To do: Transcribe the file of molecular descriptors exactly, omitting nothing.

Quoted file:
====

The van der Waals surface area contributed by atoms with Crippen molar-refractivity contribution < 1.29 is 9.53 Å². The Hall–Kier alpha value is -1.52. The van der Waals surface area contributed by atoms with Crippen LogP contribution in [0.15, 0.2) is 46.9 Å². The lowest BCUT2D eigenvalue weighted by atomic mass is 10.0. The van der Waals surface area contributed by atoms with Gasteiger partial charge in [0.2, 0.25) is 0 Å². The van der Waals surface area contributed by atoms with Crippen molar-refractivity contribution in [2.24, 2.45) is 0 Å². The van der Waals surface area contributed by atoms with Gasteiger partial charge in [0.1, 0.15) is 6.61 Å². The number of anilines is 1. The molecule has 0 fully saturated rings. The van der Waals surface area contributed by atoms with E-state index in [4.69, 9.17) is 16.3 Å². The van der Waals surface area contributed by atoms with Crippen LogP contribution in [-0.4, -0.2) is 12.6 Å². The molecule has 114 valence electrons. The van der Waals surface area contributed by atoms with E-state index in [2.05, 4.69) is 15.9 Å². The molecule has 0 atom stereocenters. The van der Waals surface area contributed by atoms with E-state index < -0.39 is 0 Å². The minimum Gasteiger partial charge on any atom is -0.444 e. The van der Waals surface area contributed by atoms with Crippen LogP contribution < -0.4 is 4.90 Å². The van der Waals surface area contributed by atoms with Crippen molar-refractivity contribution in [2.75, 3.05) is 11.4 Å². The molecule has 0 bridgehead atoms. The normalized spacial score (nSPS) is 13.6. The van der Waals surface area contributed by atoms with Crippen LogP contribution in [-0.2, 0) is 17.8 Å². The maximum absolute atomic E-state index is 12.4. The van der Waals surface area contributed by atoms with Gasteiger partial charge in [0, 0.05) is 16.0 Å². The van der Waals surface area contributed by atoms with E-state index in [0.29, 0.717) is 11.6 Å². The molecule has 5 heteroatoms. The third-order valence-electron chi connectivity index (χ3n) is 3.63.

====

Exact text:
The van der Waals surface area contributed by atoms with Crippen molar-refractivity contribution < 1.29 is 9.53 Å². The Hall–Kier alpha value is -1.52. The van der Waals surface area contributed by atoms with Crippen LogP contribution in [0.15, 0.2) is 46.9 Å². The lowest BCUT2D eigenvalue weighted by atomic mass is 10.0. The van der Waals surface area contributed by atoms with Gasteiger partial charge in [0.2, 0.25) is 0 Å². The van der Waals surface area contributed by atoms with Crippen molar-refractivity contribution in [2.24, 2.45) is 0 Å². The van der Waals surface area contributed by atoms with Gasteiger partial charge in [0.1, 0.15) is 6.61 Å². The number of anilines is 1. The molecule has 0 fully saturated rings. The van der Waals surface area contributed by atoms with E-state index in [4.69, 9.17) is 16.3 Å². The van der Waals surface area contributed by atoms with Crippen LogP contribution in [-0.4, -0.2) is 12.6 Å². The molecule has 114 valence electrons. The van der Waals surface area contributed by atoms with E-state index in [2.05, 4.69) is 15.9 Å². The molecule has 0 atom stereocenters. The van der Waals surface area contributed by atoms with E-state index < -0.39 is 0 Å². The minimum Gasteiger partial charge on any atom is -0.444 e. The van der Waals surface area contributed by atoms with Crippen LogP contribution < -0.4 is 4.90 Å². The van der Waals surface area contributed by atoms with Crippen molar-refractivity contribution in [2.75, 3.05) is 11.4 Å². The molecule has 0 bridgehead atoms. The normalized spacial score (nSPS) is 13.6. The van der Waals surface area contributed by atoms with Crippen LogP contribution in [-0.2, 0) is 17.8 Å². The maximum absolute atomic E-state index is 12.4. The van der Waals surface area contributed by atoms with Gasteiger partial charge in [0, 0.05) is 16.0 Å². The van der Waals surface area contributed by atoms with E-state index in [0.29, 0.717) is 11.6 Å². The molecule has 5 heteroatoms. The third-order valence-electron chi connectivity index (χ3n) is 3.63.